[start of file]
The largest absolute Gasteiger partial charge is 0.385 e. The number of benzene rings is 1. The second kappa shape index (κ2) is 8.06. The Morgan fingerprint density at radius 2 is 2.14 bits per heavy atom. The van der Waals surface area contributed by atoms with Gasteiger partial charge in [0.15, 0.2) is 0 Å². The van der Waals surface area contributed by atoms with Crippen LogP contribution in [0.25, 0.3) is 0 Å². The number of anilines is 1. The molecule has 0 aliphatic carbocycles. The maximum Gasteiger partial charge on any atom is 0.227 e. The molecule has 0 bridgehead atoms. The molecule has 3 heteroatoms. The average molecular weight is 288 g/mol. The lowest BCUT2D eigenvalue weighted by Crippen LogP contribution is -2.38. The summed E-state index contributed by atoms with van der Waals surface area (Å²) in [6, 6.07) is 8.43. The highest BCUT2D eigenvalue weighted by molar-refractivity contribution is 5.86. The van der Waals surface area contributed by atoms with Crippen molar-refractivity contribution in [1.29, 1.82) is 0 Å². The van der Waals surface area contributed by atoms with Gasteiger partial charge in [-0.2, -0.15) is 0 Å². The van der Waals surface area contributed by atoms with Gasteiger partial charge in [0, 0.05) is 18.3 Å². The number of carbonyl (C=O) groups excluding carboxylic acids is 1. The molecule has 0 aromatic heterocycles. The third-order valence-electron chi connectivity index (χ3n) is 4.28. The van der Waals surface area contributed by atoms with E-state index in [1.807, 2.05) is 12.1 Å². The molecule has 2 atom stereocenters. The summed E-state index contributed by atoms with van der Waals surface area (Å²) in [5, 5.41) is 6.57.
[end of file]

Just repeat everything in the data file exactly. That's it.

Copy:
The largest absolute Gasteiger partial charge is 0.385 e. The number of benzene rings is 1. The second kappa shape index (κ2) is 8.06. The Morgan fingerprint density at radius 2 is 2.14 bits per heavy atom. The van der Waals surface area contributed by atoms with Gasteiger partial charge in [0.15, 0.2) is 0 Å². The van der Waals surface area contributed by atoms with Crippen LogP contribution in [0.25, 0.3) is 0 Å². The number of anilines is 1. The molecule has 0 aliphatic carbocycles. The maximum Gasteiger partial charge on any atom is 0.227 e. The molecule has 0 bridgehead atoms. The molecule has 3 heteroatoms. The average molecular weight is 288 g/mol. The lowest BCUT2D eigenvalue weighted by Crippen LogP contribution is -2.38. The summed E-state index contributed by atoms with van der Waals surface area (Å²) in [6, 6.07) is 8.43. The highest BCUT2D eigenvalue weighted by molar-refractivity contribution is 5.86. The van der Waals surface area contributed by atoms with Crippen molar-refractivity contribution in [1.29, 1.82) is 0 Å². The van der Waals surface area contributed by atoms with Gasteiger partial charge in [-0.2, -0.15) is 0 Å². The van der Waals surface area contributed by atoms with Gasteiger partial charge in [0, 0.05) is 18.3 Å². The number of carbonyl (C=O) groups excluding carboxylic acids is 1. The molecule has 0 aromatic heterocycles. The third-order valence-electron chi connectivity index (χ3n) is 4.28. The van der Waals surface area contributed by atoms with E-state index in [1.807, 2.05) is 12.1 Å². The molecule has 2 atom stereocenters. The summed E-state index contributed by atoms with van der Waals surface area (Å²) in [5, 5.41) is 6.57.